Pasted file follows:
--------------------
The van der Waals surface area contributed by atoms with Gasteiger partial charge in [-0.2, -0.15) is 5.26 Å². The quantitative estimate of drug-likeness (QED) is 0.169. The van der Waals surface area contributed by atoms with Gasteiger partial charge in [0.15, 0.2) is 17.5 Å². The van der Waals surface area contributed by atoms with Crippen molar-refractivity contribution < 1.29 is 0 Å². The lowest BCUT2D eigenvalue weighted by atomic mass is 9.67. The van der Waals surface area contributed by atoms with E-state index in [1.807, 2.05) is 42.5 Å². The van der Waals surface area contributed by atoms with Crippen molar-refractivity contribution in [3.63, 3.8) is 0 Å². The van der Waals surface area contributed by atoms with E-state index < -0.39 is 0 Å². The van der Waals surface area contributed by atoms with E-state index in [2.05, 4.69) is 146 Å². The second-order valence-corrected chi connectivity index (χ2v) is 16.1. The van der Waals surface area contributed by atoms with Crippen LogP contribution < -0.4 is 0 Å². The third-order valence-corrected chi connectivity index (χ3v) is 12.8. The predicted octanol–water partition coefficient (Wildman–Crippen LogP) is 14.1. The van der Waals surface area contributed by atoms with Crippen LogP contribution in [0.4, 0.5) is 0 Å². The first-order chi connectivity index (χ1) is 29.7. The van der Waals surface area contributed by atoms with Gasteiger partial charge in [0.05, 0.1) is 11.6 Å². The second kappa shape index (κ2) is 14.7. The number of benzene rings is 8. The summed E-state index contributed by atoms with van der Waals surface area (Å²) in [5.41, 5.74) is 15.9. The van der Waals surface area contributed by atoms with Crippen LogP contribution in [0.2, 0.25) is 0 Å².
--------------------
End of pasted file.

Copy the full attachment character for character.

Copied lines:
The van der Waals surface area contributed by atoms with Gasteiger partial charge in [-0.2, -0.15) is 5.26 Å². The quantitative estimate of drug-likeness (QED) is 0.169. The van der Waals surface area contributed by atoms with Gasteiger partial charge in [0.15, 0.2) is 17.5 Å². The van der Waals surface area contributed by atoms with Crippen molar-refractivity contribution < 1.29 is 0 Å². The lowest BCUT2D eigenvalue weighted by atomic mass is 9.67. The van der Waals surface area contributed by atoms with E-state index in [1.807, 2.05) is 42.5 Å². The van der Waals surface area contributed by atoms with Crippen molar-refractivity contribution in [3.63, 3.8) is 0 Å². The van der Waals surface area contributed by atoms with E-state index < -0.39 is 0 Å². The van der Waals surface area contributed by atoms with E-state index in [2.05, 4.69) is 146 Å². The second-order valence-corrected chi connectivity index (χ2v) is 16.1. The van der Waals surface area contributed by atoms with Crippen LogP contribution < -0.4 is 0 Å². The third-order valence-corrected chi connectivity index (χ3v) is 12.8. The predicted octanol–water partition coefficient (Wildman–Crippen LogP) is 14.1. The van der Waals surface area contributed by atoms with Crippen LogP contribution in [0.4, 0.5) is 0 Å². The first-order chi connectivity index (χ1) is 29.7. The van der Waals surface area contributed by atoms with Gasteiger partial charge in [0.05, 0.1) is 11.6 Å². The second kappa shape index (κ2) is 14.7. The number of benzene rings is 8. The summed E-state index contributed by atoms with van der Waals surface area (Å²) in [5.41, 5.74) is 15.9. The van der Waals surface area contributed by atoms with Crippen LogP contribution in [0.2, 0.25) is 0 Å².